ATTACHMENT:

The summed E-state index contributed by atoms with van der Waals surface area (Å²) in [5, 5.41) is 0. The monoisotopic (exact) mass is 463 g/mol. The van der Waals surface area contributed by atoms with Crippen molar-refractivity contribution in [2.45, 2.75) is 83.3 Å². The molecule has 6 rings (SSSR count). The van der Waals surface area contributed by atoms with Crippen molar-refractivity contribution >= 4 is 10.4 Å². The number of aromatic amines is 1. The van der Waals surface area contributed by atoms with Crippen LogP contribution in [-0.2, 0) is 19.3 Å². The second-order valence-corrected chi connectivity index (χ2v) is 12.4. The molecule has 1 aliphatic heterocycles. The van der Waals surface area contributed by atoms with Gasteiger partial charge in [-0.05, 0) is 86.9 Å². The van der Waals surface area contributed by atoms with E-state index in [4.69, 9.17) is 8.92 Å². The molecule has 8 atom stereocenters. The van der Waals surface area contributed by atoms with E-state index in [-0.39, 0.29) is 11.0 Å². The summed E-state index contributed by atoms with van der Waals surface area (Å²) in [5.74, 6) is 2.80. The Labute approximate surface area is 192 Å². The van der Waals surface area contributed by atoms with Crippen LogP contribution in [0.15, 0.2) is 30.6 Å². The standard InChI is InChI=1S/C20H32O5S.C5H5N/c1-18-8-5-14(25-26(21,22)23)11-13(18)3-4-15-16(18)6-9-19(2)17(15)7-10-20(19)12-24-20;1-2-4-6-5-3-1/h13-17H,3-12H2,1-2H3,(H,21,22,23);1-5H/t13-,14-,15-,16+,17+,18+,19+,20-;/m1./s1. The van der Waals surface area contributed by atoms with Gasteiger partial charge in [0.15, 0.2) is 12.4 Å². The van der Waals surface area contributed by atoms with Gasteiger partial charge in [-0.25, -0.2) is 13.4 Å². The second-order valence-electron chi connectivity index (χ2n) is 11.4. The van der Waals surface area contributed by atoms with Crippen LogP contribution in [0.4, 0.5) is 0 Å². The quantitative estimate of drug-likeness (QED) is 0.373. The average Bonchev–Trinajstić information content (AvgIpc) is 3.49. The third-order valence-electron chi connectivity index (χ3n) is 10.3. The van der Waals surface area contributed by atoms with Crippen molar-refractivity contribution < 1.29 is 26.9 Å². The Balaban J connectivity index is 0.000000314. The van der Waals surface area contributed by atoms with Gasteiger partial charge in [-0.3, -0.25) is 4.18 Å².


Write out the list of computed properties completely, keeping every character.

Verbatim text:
The summed E-state index contributed by atoms with van der Waals surface area (Å²) in [5, 5.41) is 0. The monoisotopic (exact) mass is 463 g/mol. The van der Waals surface area contributed by atoms with Crippen molar-refractivity contribution in [2.45, 2.75) is 83.3 Å². The molecule has 6 rings (SSSR count). The van der Waals surface area contributed by atoms with Crippen molar-refractivity contribution >= 4 is 10.4 Å². The number of aromatic amines is 1. The van der Waals surface area contributed by atoms with Crippen LogP contribution in [-0.2, 0) is 19.3 Å². The second-order valence-corrected chi connectivity index (χ2v) is 12.4. The molecule has 1 aliphatic heterocycles. The van der Waals surface area contributed by atoms with Gasteiger partial charge in [-0.05, 0) is 86.9 Å². The van der Waals surface area contributed by atoms with E-state index in [4.69, 9.17) is 8.92 Å². The molecule has 8 atom stereocenters. The van der Waals surface area contributed by atoms with E-state index in [-0.39, 0.29) is 11.0 Å². The summed E-state index contributed by atoms with van der Waals surface area (Å²) in [5.74, 6) is 2.80. The Labute approximate surface area is 192 Å². The van der Waals surface area contributed by atoms with Crippen LogP contribution in [0.15, 0.2) is 30.6 Å². The standard InChI is InChI=1S/C20H32O5S.C5H5N/c1-18-8-5-14(25-26(21,22)23)11-13(18)3-4-15-16(18)6-9-19(2)17(15)7-10-20(19)12-24-20;1-2-4-6-5-3-1/h13-17H,3-12H2,1-2H3,(H,21,22,23);1-5H/t13-,14-,15-,16+,17+,18+,19+,20-;/m1./s1. The van der Waals surface area contributed by atoms with Gasteiger partial charge in [0.15, 0.2) is 12.4 Å². The van der Waals surface area contributed by atoms with Gasteiger partial charge in [-0.25, -0.2) is 13.4 Å². The second-order valence-electron chi connectivity index (χ2n) is 11.4. The van der Waals surface area contributed by atoms with Crippen LogP contribution in [0.4, 0.5) is 0 Å². The quantitative estimate of drug-likeness (QED) is 0.373. The average Bonchev–Trinajstić information content (AvgIpc) is 3.49. The third-order valence-electron chi connectivity index (χ3n) is 10.3. The van der Waals surface area contributed by atoms with Crippen molar-refractivity contribution < 1.29 is 26.9 Å². The Balaban J connectivity index is 0.000000314. The van der Waals surface area contributed by atoms with Gasteiger partial charge in [-0.3, -0.25) is 4.18 Å².